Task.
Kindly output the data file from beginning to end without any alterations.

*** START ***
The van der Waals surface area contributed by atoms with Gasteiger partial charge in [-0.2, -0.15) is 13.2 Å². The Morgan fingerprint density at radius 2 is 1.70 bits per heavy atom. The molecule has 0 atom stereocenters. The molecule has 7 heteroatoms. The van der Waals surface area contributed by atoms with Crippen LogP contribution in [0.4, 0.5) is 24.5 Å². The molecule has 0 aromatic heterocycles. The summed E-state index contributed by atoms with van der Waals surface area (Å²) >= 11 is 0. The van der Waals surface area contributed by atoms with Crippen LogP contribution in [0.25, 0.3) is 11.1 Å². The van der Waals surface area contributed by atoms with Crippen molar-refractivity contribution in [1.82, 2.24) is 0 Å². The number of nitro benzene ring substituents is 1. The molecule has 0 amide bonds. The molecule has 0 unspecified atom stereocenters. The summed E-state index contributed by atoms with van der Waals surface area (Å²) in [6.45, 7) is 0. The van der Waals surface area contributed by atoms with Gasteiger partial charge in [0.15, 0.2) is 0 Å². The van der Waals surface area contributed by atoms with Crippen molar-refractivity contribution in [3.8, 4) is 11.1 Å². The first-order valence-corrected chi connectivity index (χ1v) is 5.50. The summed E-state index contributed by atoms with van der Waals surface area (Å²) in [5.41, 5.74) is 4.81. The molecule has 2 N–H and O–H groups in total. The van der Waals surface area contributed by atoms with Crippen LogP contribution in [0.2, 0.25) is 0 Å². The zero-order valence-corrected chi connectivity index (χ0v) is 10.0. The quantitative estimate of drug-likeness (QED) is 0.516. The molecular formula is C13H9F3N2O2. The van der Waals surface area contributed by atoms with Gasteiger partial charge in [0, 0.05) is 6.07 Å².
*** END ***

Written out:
The van der Waals surface area contributed by atoms with Gasteiger partial charge in [-0.2, -0.15) is 13.2 Å². The Morgan fingerprint density at radius 2 is 1.70 bits per heavy atom. The molecule has 0 atom stereocenters. The molecule has 7 heteroatoms. The van der Waals surface area contributed by atoms with Crippen LogP contribution in [0.4, 0.5) is 24.5 Å². The molecule has 0 aromatic heterocycles. The summed E-state index contributed by atoms with van der Waals surface area (Å²) >= 11 is 0. The van der Waals surface area contributed by atoms with Crippen LogP contribution in [0.25, 0.3) is 11.1 Å². The van der Waals surface area contributed by atoms with Crippen molar-refractivity contribution in [1.82, 2.24) is 0 Å². The number of nitro benzene ring substituents is 1. The molecule has 0 amide bonds. The molecule has 0 unspecified atom stereocenters. The summed E-state index contributed by atoms with van der Waals surface area (Å²) in [6.45, 7) is 0. The van der Waals surface area contributed by atoms with Gasteiger partial charge in [0.15, 0.2) is 0 Å². The van der Waals surface area contributed by atoms with Crippen molar-refractivity contribution in [3.8, 4) is 11.1 Å². The first-order valence-corrected chi connectivity index (χ1v) is 5.50. The summed E-state index contributed by atoms with van der Waals surface area (Å²) in [5.41, 5.74) is 4.81. The molecule has 2 N–H and O–H groups in total. The van der Waals surface area contributed by atoms with Crippen LogP contribution in [0.2, 0.25) is 0 Å². The zero-order valence-corrected chi connectivity index (χ0v) is 10.0. The quantitative estimate of drug-likeness (QED) is 0.516. The molecular formula is C13H9F3N2O2. The van der Waals surface area contributed by atoms with Gasteiger partial charge in [0, 0.05) is 6.07 Å².